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Thread: Infinity series

  1. #14
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    Its a very easy algorthym.

    Should take but 10 seconds for a person to enter the rate info into a spread sheet.
    And get the answer. For at what temp the switch over should be.

    Of course. If you want to be accurate. You now also must account for the homes load change from day time to night time.

    Plus, HPs go into defrost more often at night time then during the day time.
    Also when its snowing, or sleeting.

    This effects performance efficiency, so they need to build in a weather sensor, and photo sensor to determine solar effect.


    Or, by adding pressure and temp transducers. Along with flow sensors. They could determine the output of the heat pump at any give time. And along with the additional sensors to know the actual efficiency of the furnace when it last ran.

    Determine which one in reality would be cheapest to run.
    All this could be done as an add on to the equoipment and thermostat. So only those that want it. Would have to pay the premiumn price for the few dollars it would save.

    All those efficiency ratings you read or hear about, are lab ratings.
    Unless your house is a lab. You won't get any of those efficiencies.
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  2. #15
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    Jan 2006
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    Powell River, BC, Canada
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    The calculations to determine your economic balance points may not be difficult, but you only need to do them once. (unless your rates change daily-never heard of that) Once you have your answers, you enter them into your stat and you're done. There's not much point in adding the ability to the controller/t-stat and increasing it's cost for a one-time use. There are on-line calculators where you can easily figure your balance points such as this one: http://www.warmair.com/html/fuel_cost_comparisons.htm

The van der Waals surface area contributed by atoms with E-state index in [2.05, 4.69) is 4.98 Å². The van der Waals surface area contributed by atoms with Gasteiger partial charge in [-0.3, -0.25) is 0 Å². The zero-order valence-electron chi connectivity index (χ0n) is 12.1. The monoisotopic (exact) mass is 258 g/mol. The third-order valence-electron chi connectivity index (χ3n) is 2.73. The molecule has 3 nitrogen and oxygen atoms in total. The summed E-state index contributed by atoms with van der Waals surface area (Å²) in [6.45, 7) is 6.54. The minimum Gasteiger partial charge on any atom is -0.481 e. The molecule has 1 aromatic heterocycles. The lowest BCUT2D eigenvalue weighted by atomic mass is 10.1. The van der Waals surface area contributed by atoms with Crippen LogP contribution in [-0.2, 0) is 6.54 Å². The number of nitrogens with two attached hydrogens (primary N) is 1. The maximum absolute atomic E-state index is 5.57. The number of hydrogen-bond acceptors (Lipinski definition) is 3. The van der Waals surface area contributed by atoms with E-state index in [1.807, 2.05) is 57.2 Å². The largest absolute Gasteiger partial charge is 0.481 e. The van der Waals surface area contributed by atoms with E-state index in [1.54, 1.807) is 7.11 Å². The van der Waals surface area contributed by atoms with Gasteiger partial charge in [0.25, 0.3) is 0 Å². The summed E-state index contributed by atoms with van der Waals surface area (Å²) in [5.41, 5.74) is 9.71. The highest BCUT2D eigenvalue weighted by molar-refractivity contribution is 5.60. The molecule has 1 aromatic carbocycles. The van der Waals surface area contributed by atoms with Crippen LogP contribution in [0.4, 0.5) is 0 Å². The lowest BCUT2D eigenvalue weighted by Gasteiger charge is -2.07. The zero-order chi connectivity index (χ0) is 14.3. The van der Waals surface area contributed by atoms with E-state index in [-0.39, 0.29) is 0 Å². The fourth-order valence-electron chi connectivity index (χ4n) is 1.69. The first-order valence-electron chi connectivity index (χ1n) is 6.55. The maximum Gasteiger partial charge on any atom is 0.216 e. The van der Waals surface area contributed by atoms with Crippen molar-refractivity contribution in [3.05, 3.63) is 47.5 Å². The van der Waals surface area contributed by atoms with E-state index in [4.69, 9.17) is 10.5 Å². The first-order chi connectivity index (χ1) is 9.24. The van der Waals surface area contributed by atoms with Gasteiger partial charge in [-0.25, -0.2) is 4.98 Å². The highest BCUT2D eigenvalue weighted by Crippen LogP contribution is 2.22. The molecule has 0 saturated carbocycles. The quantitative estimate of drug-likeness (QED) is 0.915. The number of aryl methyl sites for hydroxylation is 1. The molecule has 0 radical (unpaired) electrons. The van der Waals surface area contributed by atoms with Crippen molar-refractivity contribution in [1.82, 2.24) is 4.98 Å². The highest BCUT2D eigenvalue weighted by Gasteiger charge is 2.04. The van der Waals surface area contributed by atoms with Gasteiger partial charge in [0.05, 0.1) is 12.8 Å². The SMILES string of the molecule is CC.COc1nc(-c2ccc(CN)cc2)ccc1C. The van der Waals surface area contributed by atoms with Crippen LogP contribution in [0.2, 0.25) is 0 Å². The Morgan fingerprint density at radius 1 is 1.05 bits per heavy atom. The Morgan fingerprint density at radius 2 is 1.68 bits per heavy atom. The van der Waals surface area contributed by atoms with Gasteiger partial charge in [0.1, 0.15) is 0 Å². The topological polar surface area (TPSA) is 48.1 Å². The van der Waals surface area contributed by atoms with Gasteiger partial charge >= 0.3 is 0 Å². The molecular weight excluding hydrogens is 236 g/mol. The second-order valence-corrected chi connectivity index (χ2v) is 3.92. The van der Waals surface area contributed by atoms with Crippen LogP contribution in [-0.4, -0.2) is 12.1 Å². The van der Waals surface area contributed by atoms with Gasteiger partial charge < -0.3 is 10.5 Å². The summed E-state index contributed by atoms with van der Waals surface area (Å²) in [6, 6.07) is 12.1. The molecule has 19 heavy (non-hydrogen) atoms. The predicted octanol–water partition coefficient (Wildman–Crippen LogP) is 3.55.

Where are you? Are you done yet? I got ONE more call for you.....

  3. #16
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    In some area. It changes from one moth to the next.
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  4. #17
    Quote Originally Posted by beenthere View Post
    Its a very easy algorthym.

    Should take but 10 seconds for a person to enter the rate info into a spread sheet.
    And get the answer. For at what temp the switch over should be.

    Of course. If you want to be accurate. You now also must account for the homes load change from day time to night time.

    Plus, HPs go into defrost more often at night time then during the day time.
    Also when its snowing, or sleeting.

    This effects performance efficiency, so they need to build in a weather sensor, and photo sensor to determine solar effect.


    Or, by adding pressure and temp transducers. Along with flow sensors. They could determine the output of the heat pump at any give time. And along with the additional sensors to know the actual efficiency of the furnace when it last ran.